London ranks as the fourth most Muslim-friendly shopping destination globally, after Dubai, Kuala Lumpur and Singapore, according to the MasterCard-CrescentRating Muslim Shopping Travel Index published in September. The report also found that Muslim travelers spent a staggering $62 billion on shopping and dining in 2014.

Another MasterCard-CrescentRating report, published earlier this month, found that the UK overall is the third most Muslim-friendly travel destination among non-OIC (Organization of Islamic Cooperation) countries.

Fazal Bahardeen, the chief executive of CrescentRating – an authority on halal-friendly travel – said London is popular with both visitors from the Gulf and Southeast Asian countries like Indonesia and Malaysia.

“Their first port of call in London is to go and shop,” he told Al Arabiya English.

Bahardeen said travel expenditure by visitors from Saudi Arabia and the UAE was on the rise despite the macroeconomic worries over low oil prices.

“The UAE and Saudi market is still growing,” Bahardeen said. He said that, if the oil price crash was going to have an impact on travelers from the Gulf, it would probably not kick in until the second half of this year. “I don’t think it is… reflected very much at the consumer level,” he added.

Shopping … for property

Aside from Gulf visitors splashing the cash at Dior and Dolce and Gabbana on Sloane Street, London is also popular destination for shoppers of a very different kind: property investors.

A Cluttons and YouGov survey published this month found that the UK capital is the top global destination for real estate investment among high net worth individuals (HNWI) from the Gulf.

Steven Morgan, a Cluttons partner, said in a statement that low oil prices had actually spurred interest in property.

“When considering the drastic fall in oil prices… it makes sense that there is a strong appetite for international real estate. Investors want to put their capital into alternative assets and with stock market volatility, bricks and mortar seems like a safer alternative,” he said in a statement.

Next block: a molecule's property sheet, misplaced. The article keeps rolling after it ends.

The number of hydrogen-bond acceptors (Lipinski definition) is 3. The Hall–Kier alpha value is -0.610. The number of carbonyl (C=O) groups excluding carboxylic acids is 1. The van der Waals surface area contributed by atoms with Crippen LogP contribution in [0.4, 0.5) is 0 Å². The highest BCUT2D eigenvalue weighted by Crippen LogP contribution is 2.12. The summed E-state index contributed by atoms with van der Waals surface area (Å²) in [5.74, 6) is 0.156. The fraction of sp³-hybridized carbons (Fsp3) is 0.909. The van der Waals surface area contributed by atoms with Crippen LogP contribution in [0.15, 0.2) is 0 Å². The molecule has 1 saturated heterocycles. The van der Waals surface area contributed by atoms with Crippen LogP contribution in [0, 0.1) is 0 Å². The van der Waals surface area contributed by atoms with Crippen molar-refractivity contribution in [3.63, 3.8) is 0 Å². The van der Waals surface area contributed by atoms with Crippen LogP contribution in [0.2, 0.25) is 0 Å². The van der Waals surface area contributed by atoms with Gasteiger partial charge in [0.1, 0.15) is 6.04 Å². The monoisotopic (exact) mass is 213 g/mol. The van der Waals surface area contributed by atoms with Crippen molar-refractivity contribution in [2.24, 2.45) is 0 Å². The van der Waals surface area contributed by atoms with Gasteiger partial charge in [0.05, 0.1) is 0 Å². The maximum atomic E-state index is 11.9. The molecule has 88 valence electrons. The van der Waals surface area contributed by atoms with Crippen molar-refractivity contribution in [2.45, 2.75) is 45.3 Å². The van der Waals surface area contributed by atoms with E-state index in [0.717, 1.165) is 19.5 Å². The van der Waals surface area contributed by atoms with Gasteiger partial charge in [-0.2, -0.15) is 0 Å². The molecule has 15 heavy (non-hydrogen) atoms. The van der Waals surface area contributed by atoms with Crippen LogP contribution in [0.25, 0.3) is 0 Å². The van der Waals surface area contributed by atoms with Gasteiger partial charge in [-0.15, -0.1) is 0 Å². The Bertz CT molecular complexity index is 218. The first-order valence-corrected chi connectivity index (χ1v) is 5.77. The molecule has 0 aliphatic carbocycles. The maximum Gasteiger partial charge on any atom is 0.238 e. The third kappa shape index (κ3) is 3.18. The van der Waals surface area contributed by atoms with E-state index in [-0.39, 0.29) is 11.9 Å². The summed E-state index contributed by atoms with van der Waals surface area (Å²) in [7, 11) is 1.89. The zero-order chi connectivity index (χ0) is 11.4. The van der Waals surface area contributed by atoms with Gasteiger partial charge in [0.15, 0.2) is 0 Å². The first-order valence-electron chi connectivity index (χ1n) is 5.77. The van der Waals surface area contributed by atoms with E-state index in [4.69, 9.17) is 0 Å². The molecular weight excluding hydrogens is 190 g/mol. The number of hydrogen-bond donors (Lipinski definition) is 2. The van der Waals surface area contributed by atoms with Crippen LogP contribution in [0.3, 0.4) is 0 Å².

“There is also the added advantage of Middle Eastern currencies being pegged to the U.S. dollar, making London property assets more affordable considering the recent weakening of sterling and euros against the greenback.”

Security concerns

Bahardeen said he had not seen any impact on Gulf visitors wanting to visit Europe in the wake of the terror attacks on the continent, most recently in Brussels.

But previous, non-terror related incidents in the UK have hit travelers’ perceptions of safety in the UK capital.

In early 2014 there were two violent assaults on Emirati families staying in London, including on three UAE women who were assaulted with a hammer in their hotel apartment at the Cumberland Hotel in central London.

A subsequent poll by YouGov and Al Arabiya English found that more than half of UAE nationals felt the UK to be an unsafe destination in the wake of the two vicious attacks.

Bahardeen said maintaining security is important if the UK is to keep attracting visitors – and shoppers – from across the world.
“The UK has a huge potential to keep increasing its market share of Muslim travelers,” he added.